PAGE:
Through the settlers, the state can exercise violence in a much quicker and blunter fashion yet without appearing officially or morally responsible for it or having to justify it before the international community.

The evidence is more in the statistics than in what is officially declared in Tel-Aviv. Up until November this year, according to the UN, 410 settler attacks against Palestinians, including four Palestinian deaths, were recorded. That, as opposed to 358 attacks in 2020, and 335 in 2019.  Israel's internal security, Shin Bet, reported a 50% rise in settler violence since the beginning of the year.

Whilst the incremental increase in settler violence over the past years is irrefutable, so is the systemic and structural nature of the attacks. It might be that some attacks surge at a certain time in response to Palestinian violence or the Israeli government acting against unauthorised settler outposts.

In the majority of cases, the attacks do not seem reactive or provoked by certain events; but are an ongoing practice closely tied to the structural violence embedded in the belligerent occupation itself.

However, what makes settler violence different from that of the Israeli military is its comprehensiveness. Settler violence has over the years taken many forms: from low-level verbal abuse and bullying to physical violence, shooting with live ammunition, torching crops and uprooting trees, killing livestock, home vandalism and theft, all the way to murder.

Of course, arson and vandalism do not belong in the same category as full-scale military operations, but they serve the same purpose: to create an atmosphere of fear and hardship as a means of advancing colonialist agendas. In a way, the settlers fill in gaps in the matrix of oppression that the Israeli military does not usually or, at least, systematically target.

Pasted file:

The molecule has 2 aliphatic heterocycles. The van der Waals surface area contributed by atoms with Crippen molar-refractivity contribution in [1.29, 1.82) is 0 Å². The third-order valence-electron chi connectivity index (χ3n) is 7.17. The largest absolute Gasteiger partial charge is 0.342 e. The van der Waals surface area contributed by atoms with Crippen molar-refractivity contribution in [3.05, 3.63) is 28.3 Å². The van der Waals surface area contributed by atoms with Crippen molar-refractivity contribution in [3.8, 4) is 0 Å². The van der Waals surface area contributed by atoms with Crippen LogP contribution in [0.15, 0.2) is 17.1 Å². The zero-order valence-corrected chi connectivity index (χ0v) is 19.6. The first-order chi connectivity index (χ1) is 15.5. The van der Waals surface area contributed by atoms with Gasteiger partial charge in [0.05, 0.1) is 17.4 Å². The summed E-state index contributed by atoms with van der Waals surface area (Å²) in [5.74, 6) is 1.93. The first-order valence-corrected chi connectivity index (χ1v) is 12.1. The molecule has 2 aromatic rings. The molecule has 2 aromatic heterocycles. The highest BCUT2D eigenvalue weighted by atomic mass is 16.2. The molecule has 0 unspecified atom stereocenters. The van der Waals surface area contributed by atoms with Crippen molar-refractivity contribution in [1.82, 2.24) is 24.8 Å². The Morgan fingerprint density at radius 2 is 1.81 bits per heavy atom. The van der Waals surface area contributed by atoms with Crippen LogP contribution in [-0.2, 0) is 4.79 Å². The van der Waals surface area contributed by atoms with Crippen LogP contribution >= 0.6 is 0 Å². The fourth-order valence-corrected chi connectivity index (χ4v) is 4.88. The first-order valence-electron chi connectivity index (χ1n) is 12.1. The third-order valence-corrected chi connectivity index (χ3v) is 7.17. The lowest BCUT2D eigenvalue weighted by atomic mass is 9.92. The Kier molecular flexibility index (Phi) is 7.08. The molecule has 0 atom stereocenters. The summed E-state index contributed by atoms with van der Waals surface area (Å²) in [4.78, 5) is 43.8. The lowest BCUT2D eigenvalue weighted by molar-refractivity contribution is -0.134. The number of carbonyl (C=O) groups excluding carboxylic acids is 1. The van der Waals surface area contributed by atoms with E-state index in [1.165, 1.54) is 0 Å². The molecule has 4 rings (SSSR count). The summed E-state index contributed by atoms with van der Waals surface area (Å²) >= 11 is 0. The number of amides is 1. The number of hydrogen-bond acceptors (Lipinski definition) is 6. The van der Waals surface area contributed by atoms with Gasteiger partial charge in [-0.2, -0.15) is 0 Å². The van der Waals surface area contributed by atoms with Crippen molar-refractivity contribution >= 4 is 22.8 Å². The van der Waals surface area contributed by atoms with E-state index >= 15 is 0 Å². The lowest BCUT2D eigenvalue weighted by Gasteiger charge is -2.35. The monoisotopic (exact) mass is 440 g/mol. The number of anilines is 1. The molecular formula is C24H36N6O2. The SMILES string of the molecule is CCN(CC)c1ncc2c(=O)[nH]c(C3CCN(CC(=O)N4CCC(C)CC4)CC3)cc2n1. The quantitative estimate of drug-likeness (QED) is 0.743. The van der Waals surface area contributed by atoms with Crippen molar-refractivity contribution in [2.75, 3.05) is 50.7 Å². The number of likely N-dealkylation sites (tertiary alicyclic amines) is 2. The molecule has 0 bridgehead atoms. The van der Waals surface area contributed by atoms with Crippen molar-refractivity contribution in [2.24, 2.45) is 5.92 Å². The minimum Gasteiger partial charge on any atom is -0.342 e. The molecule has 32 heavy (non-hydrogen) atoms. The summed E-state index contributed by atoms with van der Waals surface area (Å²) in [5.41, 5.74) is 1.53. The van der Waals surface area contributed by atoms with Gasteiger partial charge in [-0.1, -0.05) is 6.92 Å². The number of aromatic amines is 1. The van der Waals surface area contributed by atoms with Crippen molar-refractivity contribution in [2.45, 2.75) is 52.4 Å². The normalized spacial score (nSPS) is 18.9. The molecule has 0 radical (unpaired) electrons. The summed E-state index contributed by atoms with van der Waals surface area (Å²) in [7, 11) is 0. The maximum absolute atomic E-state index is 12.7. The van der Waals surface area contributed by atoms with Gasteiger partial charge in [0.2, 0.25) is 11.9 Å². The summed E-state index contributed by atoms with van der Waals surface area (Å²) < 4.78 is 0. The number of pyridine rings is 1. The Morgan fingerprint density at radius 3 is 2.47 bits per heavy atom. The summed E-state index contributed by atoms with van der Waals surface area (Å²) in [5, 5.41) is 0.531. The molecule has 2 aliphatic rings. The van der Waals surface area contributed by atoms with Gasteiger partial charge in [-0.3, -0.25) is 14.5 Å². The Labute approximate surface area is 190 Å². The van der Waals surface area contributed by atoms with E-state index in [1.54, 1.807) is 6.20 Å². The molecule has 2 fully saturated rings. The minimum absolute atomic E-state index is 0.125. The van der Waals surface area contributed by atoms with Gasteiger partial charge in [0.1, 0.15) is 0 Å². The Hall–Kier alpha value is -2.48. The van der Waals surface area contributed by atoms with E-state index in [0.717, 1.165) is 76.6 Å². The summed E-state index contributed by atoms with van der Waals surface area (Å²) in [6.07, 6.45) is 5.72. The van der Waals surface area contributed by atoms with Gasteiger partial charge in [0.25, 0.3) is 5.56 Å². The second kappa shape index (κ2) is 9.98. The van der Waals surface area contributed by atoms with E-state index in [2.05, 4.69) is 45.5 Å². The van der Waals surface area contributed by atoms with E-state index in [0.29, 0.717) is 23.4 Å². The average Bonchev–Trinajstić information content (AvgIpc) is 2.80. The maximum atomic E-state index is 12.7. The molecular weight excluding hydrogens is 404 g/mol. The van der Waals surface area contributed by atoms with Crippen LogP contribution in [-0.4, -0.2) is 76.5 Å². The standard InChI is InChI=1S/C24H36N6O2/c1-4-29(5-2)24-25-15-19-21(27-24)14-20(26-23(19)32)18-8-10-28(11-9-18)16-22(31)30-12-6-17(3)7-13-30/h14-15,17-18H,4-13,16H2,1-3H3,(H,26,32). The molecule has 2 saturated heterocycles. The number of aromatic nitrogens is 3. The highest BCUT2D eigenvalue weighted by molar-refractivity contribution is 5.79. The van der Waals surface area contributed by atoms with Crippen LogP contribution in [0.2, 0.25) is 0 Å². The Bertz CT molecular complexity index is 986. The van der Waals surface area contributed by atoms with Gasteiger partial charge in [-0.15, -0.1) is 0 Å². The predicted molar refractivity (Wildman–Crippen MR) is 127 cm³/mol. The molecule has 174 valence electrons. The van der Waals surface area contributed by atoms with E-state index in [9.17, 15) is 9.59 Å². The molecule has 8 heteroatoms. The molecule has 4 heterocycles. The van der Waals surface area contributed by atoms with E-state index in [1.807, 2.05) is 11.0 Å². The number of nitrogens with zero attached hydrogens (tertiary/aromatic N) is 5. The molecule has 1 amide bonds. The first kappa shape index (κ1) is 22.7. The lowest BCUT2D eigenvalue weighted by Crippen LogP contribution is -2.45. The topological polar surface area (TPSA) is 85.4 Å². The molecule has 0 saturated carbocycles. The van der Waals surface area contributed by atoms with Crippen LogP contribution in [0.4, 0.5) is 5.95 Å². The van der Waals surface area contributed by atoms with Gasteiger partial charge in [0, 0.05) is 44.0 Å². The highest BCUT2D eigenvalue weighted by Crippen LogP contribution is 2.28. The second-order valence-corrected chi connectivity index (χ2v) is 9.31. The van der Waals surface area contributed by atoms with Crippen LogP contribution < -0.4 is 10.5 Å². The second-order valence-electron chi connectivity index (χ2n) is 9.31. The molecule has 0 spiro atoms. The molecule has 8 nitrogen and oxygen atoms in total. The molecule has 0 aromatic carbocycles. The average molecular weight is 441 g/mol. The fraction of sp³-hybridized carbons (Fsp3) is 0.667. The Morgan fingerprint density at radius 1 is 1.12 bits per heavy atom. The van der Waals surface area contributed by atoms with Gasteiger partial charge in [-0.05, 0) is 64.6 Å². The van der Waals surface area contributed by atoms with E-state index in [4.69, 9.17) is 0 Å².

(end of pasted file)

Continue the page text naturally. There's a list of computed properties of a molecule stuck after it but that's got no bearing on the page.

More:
Because the attacks happen mainly within Areas B and C, the settlers know that they are under the protection of the Israeli army and that Palestinian security, even if they could, are forbidden from acting against them. Prosecution, if at all happens, is subject to the Israeli criminal system, and very rarely does it lead to incarceration.

 Between 2005 and 2019, Israeli human rights organisation Yesh Din found that the Israeli authorities closed 91% of investigations into settler violence against Palestinians. Indictment was filed in only 100 cases out of a total of 1,200. Yesh Din's investigation doesn’t take into account the hundreds of attacks that go unreported.

"Whether through terror and intimidation or by living peacefully in settlements built on Palestinian land, the settlers remain the key dynamic in Israel's colonial logic of elimination"

 The rise in settler violence is often attributed to the growth of the settler population, the diversification of their ideological and religious strands, and, for some, the feeling of betrayal after Israel's 2005 disengagement from the Gaza Strip.

 The settler movement, for Israelis, is a nonhomogeneous and diverse group and, as such, settler violence is exercised by a minority of ultra-nationalist extremists - a "marginal few" that should not be taken to reflect the entire settlement movement, to quote PM Bennet.

For Palestinians, however, neither the circumstances that fuelled settler violence nor the diversity of the settler population is relevant. The settler movement is homogenous in its goals and the impact it has on their lives.

Whether through terror and intimidation or by living peacefully in settlements built on Palestinian land, the settlers remain the key dynamic in Israel's colonial logic of elimination: the displacement and replacement of the native population.

Dr Emad Moussa is a researcher and writer who specialises in the politics and political psychology of Palestine/Israel.

Follow him on Twitter: @emadmoussa

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Opinions expressed in this article remain those of the author and do not necessarily represent those of The New Arab, its editorial board or staff.